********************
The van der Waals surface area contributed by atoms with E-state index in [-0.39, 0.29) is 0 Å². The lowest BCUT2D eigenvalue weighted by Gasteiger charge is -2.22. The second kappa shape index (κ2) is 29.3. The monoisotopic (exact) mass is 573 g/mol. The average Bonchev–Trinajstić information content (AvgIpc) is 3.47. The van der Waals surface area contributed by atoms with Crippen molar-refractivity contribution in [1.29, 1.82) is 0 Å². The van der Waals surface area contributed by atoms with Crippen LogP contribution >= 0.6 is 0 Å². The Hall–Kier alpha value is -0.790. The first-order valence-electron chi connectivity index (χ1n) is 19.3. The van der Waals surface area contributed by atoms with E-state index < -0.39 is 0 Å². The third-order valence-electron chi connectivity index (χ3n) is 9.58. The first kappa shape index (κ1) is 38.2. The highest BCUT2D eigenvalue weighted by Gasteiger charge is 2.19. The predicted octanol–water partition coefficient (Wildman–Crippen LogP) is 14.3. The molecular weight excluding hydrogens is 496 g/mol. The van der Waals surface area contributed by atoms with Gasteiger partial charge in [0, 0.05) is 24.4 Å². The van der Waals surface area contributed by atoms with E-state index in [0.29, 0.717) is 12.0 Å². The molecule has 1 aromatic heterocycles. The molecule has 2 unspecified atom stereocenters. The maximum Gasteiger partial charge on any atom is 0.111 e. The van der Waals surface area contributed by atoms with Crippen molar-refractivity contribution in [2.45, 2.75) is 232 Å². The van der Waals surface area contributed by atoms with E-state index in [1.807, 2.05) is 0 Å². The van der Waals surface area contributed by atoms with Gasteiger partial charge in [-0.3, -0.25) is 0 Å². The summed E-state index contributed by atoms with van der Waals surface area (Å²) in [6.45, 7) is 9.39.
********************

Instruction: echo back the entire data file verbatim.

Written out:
The van der Waals surface area contributed by atoms with E-state index in [-0.39, 0.29) is 0 Å². The lowest BCUT2D eigenvalue weighted by Gasteiger charge is -2.22. The second kappa shape index (κ2) is 29.3. The monoisotopic (exact) mass is 573 g/mol. The average Bonchev–Trinajstić information content (AvgIpc) is 3.47. The van der Waals surface area contributed by atoms with Crippen molar-refractivity contribution in [1.29, 1.82) is 0 Å². The van der Waals surface area contributed by atoms with Crippen LogP contribution >= 0.6 is 0 Å². The Hall–Kier alpha value is -0.790. The first-order valence-electron chi connectivity index (χ1n) is 19.3. The van der Waals surface area contributed by atoms with E-state index < -0.39 is 0 Å². The third-order valence-electron chi connectivity index (χ3n) is 9.58. The first kappa shape index (κ1) is 38.2. The highest BCUT2D eigenvalue weighted by Gasteiger charge is 2.19. The predicted octanol–water partition coefficient (Wildman–Crippen LogP) is 14.3. The molecular weight excluding hydrogens is 496 g/mol. The van der Waals surface area contributed by atoms with Gasteiger partial charge in [0, 0.05) is 24.4 Å². The van der Waals surface area contributed by atoms with E-state index in [0.29, 0.717) is 12.0 Å². The molecule has 1 aromatic heterocycles. The molecule has 2 unspecified atom stereocenters. The maximum Gasteiger partial charge on any atom is 0.111 e. The van der Waals surface area contributed by atoms with Crippen molar-refractivity contribution in [2.45, 2.75) is 232 Å². The van der Waals surface area contributed by atoms with E-state index in [1.807, 2.05) is 0 Å². The van der Waals surface area contributed by atoms with Gasteiger partial charge in [-0.3, -0.25) is 0 Å². The summed E-state index contributed by atoms with van der Waals surface area (Å²) in [6.45, 7) is 9.39.